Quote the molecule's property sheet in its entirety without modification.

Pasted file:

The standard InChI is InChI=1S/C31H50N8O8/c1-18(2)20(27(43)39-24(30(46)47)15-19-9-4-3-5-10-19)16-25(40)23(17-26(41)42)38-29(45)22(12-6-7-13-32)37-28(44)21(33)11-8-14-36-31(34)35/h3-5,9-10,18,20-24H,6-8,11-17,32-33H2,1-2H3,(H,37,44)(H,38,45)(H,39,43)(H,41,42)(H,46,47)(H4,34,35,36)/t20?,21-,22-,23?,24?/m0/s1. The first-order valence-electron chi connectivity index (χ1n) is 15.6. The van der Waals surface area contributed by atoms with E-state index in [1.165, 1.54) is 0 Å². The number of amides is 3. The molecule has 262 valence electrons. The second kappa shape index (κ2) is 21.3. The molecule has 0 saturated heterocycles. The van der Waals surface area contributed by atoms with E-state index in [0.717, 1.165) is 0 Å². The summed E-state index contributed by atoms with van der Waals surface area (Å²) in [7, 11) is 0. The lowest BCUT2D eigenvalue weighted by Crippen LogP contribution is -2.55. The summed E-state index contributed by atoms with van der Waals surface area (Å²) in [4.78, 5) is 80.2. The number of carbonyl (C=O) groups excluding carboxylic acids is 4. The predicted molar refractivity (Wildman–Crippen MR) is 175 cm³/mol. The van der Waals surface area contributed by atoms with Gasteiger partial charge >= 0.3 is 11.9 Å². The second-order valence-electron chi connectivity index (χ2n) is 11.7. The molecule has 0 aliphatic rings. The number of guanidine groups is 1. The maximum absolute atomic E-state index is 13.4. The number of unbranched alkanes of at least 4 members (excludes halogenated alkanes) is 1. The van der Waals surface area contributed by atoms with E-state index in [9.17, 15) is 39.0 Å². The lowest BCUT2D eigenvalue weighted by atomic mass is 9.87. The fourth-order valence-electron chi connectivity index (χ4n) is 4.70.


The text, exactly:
The standard InChI is InChI=1S/C31H50N8O8/c1-18(2)20(27(43)39-24(30(46)47)15-19-9-4-3-5-10-19)16-25(40)23(17-26(41)42)38-29(45)22(12-6-7-13-32)37-28(44)21(33)11-8-14-36-31(34)35/h3-5,9-10,18,20-24H,6-8,11-17,32-33H2,1-2H3,(H,37,44)(H,38,45)(H,39,43)(H,41,42)(H,46,47)(H4,34,35,36)/t20?,21-,22-,23?,24?/m0/s1. The first-order valence-electron chi connectivity index (χ1n) is 15.6. The van der Waals surface area contributed by atoms with E-state index in [1.165, 1.54) is 0 Å². The number of amides is 3. The molecule has 262 valence electrons. The second kappa shape index (κ2) is 21.3. The molecule has 0 saturated heterocycles. The van der Waals surface area contributed by atoms with E-state index in [0.717, 1.165) is 0 Å². The summed E-state index contributed by atoms with van der Waals surface area (Å²) in [7, 11) is 0. The lowest BCUT2D eigenvalue weighted by Crippen LogP contribution is -2.55. The summed E-state index contributed by atoms with van der Waals surface area (Å²) in [4.78, 5) is 80.2. The number of carbonyl (C=O) groups excluding carboxylic acids is 4. The predicted molar refractivity (Wildman–Crippen MR) is 175 cm³/mol. The van der Waals surface area contributed by atoms with Gasteiger partial charge >= 0.3 is 11.9 Å². The second-order valence-electron chi connectivity index (χ2n) is 11.7. The molecule has 0 aliphatic rings. The number of guanidine groups is 1. The maximum absolute atomic E-state index is 13.4. The number of unbranched alkanes of at least 4 members (excludes halogenated alkanes) is 1. The van der Waals surface area contributed by atoms with E-state index in [9.17, 15) is 39.0 Å². The lowest BCUT2D eigenvalue weighted by atomic mass is 9.87. The fourth-order valence-electron chi connectivity index (χ4n) is 4.70.